Entertaining by Acronym in The EV – Part I: EU

Careful with that candle!

EU Menu

The past week has included visits to hot spots.

Now, I’m usually not a hot spot guy… but the visits unearthed two disturbing, new trends in the EV of NYC.

First, the use of acronyms.

Undoubtedly, the abbreviationization is a signal – Armageddon is on the way? Santa won’t be back next year? Something like that.

Secondly, both of my acronym experiences were pleasing which makes me question my mental faculties. Am I becoming accustomed to “the scene” and its acronym-ed way of life?

“Fear not,” I tell myself with biblical swagger. “I still have plenty of plaid flannel shirts, a blue blazer and a cupboard filled with Campbell’s soup.”


In this “Part I” of “Entertaining by Acronym” and following up on my Freemans restaurant experience, the Doctor and I visited EU (or “European Union,” for you spoiled sports) at 245 E. 4th St. in 10009. Without reservations, we were seated immediately and appeared to arrive at the perfect time – just after 7 p.m. and already buzzed from a couple of glasses of wine swallowed at Cannonau a few doors away.

A well-documented restaurant which finally broke through the New York State liquor license barrier, EU has been serving up a melange of savories and suck-me’s ever since. On Doctor’s orders we started with a bottle of red wine… and it wasn’t just any red. It was dark red. For you wine mavens, further details of the bottle lies with the Doctor who handles all wine orders.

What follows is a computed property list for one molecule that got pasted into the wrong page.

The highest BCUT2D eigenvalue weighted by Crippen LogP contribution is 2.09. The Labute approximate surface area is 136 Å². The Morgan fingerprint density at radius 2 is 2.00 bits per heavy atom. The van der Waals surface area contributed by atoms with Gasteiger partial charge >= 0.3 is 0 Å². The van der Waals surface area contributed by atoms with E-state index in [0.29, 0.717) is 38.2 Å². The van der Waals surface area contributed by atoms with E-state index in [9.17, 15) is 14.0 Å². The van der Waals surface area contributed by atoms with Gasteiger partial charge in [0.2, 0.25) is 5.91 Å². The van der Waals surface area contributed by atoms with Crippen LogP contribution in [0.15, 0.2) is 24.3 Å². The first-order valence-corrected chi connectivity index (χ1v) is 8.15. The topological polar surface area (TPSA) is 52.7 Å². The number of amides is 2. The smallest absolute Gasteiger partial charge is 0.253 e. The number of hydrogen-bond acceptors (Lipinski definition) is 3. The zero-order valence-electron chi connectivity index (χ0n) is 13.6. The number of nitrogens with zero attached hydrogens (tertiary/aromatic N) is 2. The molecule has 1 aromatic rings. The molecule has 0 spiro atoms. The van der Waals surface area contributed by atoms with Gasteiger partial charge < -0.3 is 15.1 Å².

Our seats were at a small table with high stools near the raw bar/bar and, as the evening advanced, allowed us to become chummy with the elbows and winter coats of arriving scenesters, wannabes and hedonists. My people.

We began our meal with a suck-me: 6 lonely oysters perched atop a glacier of crushed ice. I had trouble putting the little shells back on the glacier after I had completed the meaty extraction due to the sloping nature of the glacier. Overall, they were small but delicious oysters and did nothing to stem our hunger – just encourage it.

Next, the sardines, which I found to be less fishy than I had imagined with a lemony oil and served on lightly toasted bread. Of note and complimenting this and other courses was our E.U. service, which was both helpful and efficient all night. I was surprised by their lack of affectation. After all, they have sardines on the menu.

The result of the good service was that I ordered still more.


A triange of liver.

The next course, another “premier cours” according to the menu, the Foie Gras Torchon, took about one minute to eat. It was delicious. It makes me wonder why I hated Oscar Meyer’s Braunschweiger as a kid. (Hey, here’s a braunschweiger dip recipe I found while I was looking up the spelling. Who knew?)

Finally, the main course. As much as I wanted to order the burger, I went for the short ribs. I believe EU calls the dish “Bavette.” Pleasing to the palette, my “Bavette” took a couple of minutes to eat – like all dishes at EU apparently. The portion was small yet ambrosial.

When the check finally came amid the growing crowds near the bar, it topped out at approximately $150. Considering all we had ordered and eaten, we exited EU with satisfied smiles.


Leaning over the EU Bar

Read All of Entertaining by Acronym:


February 3rd, 2008

Entry Filed under: Food


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